When the Affordable Care Act was passed, the legislation called for bonus payments to go only to insurers whose plans earned at least four out of five “stars” on a quality rating scale set up by CMS. These quality measures included the plan’s performance in keeping members healthy (prevention), treatment of chronic disease, health plan responsiveness and care, and the number of complaints and appeals lodged by members.
In 2011, only three contracts (out of a total of 523 contracts rated nationwide) received the top rating of 5 stars; each one is operated by a not‐for‐profit group, is an HMO and is part of an organization (like Kaiser Permanente) that has long experience in the market. These features are also associated with the majority of plans that were rated 4 or more stars overall, according to a February Kaiser issue brief that details the quality rating system.
Last year, CMS (perhaps in response to pressure from the all-powerful insurance lobby, perhaps to try and blunt conservative’s opposition to the ACA) proposed a three-year demonstration project, applicable to all Medicare Advantage insurers nationwide, that would extend the bonus payments to a whole lot more MA plans by reducing the quality cut-off to three stars.
In a letter sent in January to Donald Berwick, head of the CMS, members of the Medicare Payment Advisory Commission (MedPAC) voiced concern about this plan to reward what they perceived as mediocre quality performance. First of all, they point out that this demonstration project will not be “budget neutral.” Instead, it “increases program spending at a time when Medicare already faces serious problems with cost control and long-term financing.” Extending the bonus payments to 3-star MA plans will give up nearly $7 billion in Medicare savings.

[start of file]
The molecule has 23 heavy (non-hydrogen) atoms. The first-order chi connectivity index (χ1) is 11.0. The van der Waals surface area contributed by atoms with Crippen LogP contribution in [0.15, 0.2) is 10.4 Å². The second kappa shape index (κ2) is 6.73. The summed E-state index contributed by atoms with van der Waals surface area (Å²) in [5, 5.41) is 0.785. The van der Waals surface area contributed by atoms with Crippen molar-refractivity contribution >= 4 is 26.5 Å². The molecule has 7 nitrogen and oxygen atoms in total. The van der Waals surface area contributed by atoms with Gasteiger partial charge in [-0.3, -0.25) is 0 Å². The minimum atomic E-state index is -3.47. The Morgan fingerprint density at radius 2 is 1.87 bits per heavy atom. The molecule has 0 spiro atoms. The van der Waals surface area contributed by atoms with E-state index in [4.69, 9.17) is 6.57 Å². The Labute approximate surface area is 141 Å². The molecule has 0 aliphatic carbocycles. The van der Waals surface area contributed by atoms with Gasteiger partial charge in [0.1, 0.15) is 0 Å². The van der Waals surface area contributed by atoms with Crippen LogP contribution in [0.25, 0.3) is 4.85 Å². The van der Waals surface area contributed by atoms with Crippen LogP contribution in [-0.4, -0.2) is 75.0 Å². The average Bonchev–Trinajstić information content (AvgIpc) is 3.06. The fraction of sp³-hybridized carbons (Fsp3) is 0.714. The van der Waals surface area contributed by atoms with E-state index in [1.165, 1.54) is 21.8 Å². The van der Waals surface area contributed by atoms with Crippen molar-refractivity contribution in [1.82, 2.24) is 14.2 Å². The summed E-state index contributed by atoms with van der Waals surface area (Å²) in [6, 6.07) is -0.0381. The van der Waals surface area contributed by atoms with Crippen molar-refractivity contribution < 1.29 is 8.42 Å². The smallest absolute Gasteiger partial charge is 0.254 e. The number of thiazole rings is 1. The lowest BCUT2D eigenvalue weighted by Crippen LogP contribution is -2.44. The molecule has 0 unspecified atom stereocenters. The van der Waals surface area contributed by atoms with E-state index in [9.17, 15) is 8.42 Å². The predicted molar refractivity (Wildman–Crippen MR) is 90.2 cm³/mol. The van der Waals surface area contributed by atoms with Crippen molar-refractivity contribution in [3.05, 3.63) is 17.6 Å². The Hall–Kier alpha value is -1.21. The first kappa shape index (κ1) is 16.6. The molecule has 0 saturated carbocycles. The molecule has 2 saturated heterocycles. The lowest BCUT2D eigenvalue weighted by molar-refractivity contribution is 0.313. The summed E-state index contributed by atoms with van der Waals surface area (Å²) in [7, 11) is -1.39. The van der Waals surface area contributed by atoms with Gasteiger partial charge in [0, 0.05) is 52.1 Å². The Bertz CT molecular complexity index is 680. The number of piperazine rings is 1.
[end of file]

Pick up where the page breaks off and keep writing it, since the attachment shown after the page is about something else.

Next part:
The MedPAC letter continues; “As compared to the design of the bonus system in [the health law], in which the incentive was for plans to try to achieve the highest possible star ratings, and there was consequently a disincentive for poor performance, the demonstration lessens the incentive to achieve the highest level of performance.”
Specifically, “Plans with 4 or more stars enroll about 23 percent of MA enrollees” and represent just 14% of plans. Meanwhile, under the 2011 ratings “80 percent of MA enrollees are in plans with 3 or more stars…” Additionally, the MedPAC letter points out, the demonstration project—which seems incongruously named because it applies to all 500-plus private Medicare plans—amounts to a dumbing down of the quality initiative that was originally set forth by the ACA. The health law provision was designed to award MA plans that achieve the highest possible quality star ratings, and also to narrow the field enough to make the choice of an Advantage plan more manageable and more transparent for seniors. As the recent Kaiser Foundation paper on MA quality ratings puts it, “Rewarding and incentivizing plans in this manner may put plans on a trajectory towards higher ratings, but it also introduces rewards for average quality performance.”
The net result, encouraging more plans to compete in the Medicare market, is not actually in the best interest of seniors. In a study published last month in Health Affairs, researchers found that too many choices with too little guidance can be overwhelming for Medicare enrollees, especially the growing proportion that is experiencing cognitive difficulties. “Our study suggests that the Medicare Advantage program presents an overabundance of choices for many elderly beneficiaries,” the researchers write. “Medicare Advantage plans currently compete for enrollees through the benefits they offer and the premiums they charge, but elderly beneficiaries with low cognitive function were not responsive to changes in these features.” The implication, according to Health Affairs, is that these “unresponsive” seniors may buy into plans not well suited to their needs, allowing private insurers to profit “by offering less-generous coverage or reducing benefits while still attracting or retaining enrollees with limited cognitive abilities.”